Ole Miss burned their second timeout on a two-point play, and the series ended when Masoli overthrew an open Bolden in the endzone.

Just like against Georgia in 2009, the late-game flag proved costly. Ole Miss kicked off from their 15-yard line, which Peterson returned across midfield.

With 4:52 to play, Miles wasn’t fazed.

While his team famously fell on their face across the final minute of last year’s bout with the Rebels, this time around they looked like the coolest cats on the block.

Ford rushed for 16 yards on the first two carries, which Jefferson followed with a pair of keeper runs that moved LSU inside the 30-yard line.

As the clocked ticked down, LSU remained in control.

Crowton called for another rush from Ridley, forcing the Rebels to burn their final timeout with 1:29 on the clock. Faced with 3rd-and-1, Ridley took the ball and rolled seven yards up the gut.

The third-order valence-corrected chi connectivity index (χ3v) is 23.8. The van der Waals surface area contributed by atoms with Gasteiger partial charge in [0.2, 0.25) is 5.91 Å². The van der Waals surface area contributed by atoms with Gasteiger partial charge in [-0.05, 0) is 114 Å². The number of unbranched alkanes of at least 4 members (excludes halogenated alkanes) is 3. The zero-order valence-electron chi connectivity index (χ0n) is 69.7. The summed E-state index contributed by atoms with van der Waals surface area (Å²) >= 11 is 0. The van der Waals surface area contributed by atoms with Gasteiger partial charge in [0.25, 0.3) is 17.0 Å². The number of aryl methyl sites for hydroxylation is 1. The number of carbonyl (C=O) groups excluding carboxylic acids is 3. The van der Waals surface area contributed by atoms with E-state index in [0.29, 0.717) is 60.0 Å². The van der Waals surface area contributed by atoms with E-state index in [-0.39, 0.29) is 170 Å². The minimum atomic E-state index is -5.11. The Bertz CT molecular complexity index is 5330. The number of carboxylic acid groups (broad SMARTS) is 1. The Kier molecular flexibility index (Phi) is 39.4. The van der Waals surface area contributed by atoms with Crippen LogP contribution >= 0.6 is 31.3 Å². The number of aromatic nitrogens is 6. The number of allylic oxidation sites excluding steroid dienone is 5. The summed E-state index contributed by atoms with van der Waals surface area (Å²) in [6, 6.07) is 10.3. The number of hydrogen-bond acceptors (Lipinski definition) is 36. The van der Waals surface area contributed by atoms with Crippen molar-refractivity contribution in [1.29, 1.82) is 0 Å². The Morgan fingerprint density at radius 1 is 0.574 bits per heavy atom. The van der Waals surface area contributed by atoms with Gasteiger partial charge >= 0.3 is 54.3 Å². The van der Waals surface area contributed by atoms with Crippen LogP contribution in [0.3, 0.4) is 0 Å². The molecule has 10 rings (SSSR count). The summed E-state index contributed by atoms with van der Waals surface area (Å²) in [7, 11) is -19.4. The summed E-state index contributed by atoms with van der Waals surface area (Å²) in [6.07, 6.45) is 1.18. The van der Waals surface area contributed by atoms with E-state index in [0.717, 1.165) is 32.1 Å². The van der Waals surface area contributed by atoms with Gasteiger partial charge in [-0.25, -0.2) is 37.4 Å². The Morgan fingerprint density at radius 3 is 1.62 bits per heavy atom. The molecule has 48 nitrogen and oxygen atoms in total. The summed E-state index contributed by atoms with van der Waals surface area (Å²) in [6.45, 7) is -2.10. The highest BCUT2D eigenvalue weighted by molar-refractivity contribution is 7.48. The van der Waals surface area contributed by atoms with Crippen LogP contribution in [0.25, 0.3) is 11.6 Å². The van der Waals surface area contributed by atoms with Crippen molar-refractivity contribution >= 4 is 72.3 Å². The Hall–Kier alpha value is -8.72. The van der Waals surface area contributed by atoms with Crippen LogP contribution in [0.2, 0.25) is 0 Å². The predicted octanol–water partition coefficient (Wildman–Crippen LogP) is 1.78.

One play later, with the clock below a minute, Ridley ran it for the LSU offense’s final seven yards and the winning touchdown.

“It was a complete effort,” said Ridley, who finished the day with 89 yards and three scores. “The coaches had a gameplan and we came out and stuck to it. When we got the ball there at the end, we knew we were going to pound it on them and either get it in the endzone or kick the winning field goal.

“Either way, we had faith.”

In a season where many followers questioned the purple and gold, faith – thanks to a 10-1 season and top-five national ranking – is growing again in Death Valley.